Posted: Sat Feb 01, 2020 8:33 am
by metricus
OK, so I figured I should let you guys know what i've been doing in the meantime.
Sorry for being offline for so long. Life...

In short, we leased a Model 3. Dual Motor, Long Range (75kWh)
I still have my leaf (2y lease ends May 2021) but we sold our Prius and now we are 100% gas-free.

The Tesla came on Dec 19. This goes off-topic but I love it.

So the formula is simple. Leaf cannot be counted on for longer trips due to the lack of thermal management. But it's a pleasant vehicle to drive for decent distances around the residence. I know that if I have to DC charge I am opening myself to frustration as I never know how long it will take me. So i plan to not have to.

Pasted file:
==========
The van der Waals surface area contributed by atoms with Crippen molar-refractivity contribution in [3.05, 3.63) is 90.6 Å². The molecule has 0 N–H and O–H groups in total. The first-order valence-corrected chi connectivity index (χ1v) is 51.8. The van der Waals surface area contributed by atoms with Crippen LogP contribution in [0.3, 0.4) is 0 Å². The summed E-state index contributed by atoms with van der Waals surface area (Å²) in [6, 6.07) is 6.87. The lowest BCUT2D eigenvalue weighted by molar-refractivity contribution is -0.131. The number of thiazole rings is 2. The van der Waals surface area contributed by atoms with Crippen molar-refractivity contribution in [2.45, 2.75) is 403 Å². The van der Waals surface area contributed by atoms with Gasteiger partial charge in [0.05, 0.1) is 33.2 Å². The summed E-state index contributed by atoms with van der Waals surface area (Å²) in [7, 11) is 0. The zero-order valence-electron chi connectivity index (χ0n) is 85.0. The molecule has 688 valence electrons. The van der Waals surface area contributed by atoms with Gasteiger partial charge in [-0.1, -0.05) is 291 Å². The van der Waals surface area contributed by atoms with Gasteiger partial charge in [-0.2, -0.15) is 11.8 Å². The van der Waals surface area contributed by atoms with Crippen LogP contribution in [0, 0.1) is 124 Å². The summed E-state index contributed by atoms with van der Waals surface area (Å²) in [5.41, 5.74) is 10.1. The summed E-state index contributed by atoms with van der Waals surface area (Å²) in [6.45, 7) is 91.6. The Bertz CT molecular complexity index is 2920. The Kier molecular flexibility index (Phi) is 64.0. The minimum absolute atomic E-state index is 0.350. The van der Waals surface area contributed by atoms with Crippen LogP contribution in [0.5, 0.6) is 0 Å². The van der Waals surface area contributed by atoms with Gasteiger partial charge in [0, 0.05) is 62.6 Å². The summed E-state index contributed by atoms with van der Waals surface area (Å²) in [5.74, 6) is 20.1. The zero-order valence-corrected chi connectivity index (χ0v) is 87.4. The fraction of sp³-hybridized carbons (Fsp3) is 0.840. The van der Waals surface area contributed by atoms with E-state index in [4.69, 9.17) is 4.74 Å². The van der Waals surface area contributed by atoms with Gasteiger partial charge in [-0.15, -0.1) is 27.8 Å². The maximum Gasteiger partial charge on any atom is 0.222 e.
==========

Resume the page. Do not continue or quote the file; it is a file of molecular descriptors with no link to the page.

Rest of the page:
Tesla on the other hand has no problem whatsoever with long hauls. I had to pick-up my girls from EWR and JFK before Christmas and all went super smooth. The trip to EWR and back, i did without Supercharging. Going to JFK, I had to Supercharge while waiting for her to clear customs. Charging at 90 kW is a breeze. It can do 150 kW but I never experienced that. Whatever...

At home I use the same Siemens wall unit I used since my first Leaf. It delivers 30 A which is not the max Tesla can take (48A) but i find it sufficient. Not having to table 500$+ install for the Tesla wall unit makes me happy. FYI the model 3 comes with a little adapter to a SAE J1772 plug so i was ready to charge from the moment we brought it home.

Besides that, you have no idea how 170W/kg feels in comparison to only 70W/kg for the Leaf. Woosh!

Open for questions if anyone has any...

Re: 2019 Leaf battery overheating

Posted: Sun Feb 16, 2020 3:30 pm
by TexasLeaf
As many of you are aware, I traded in my 2018 Leaf in for a 2019 Niro EV. I thought I might share with you one day in the life of my Niro EV. Last December I traveled by interstate from Socorro, NM to Fort Worth, TX in one day.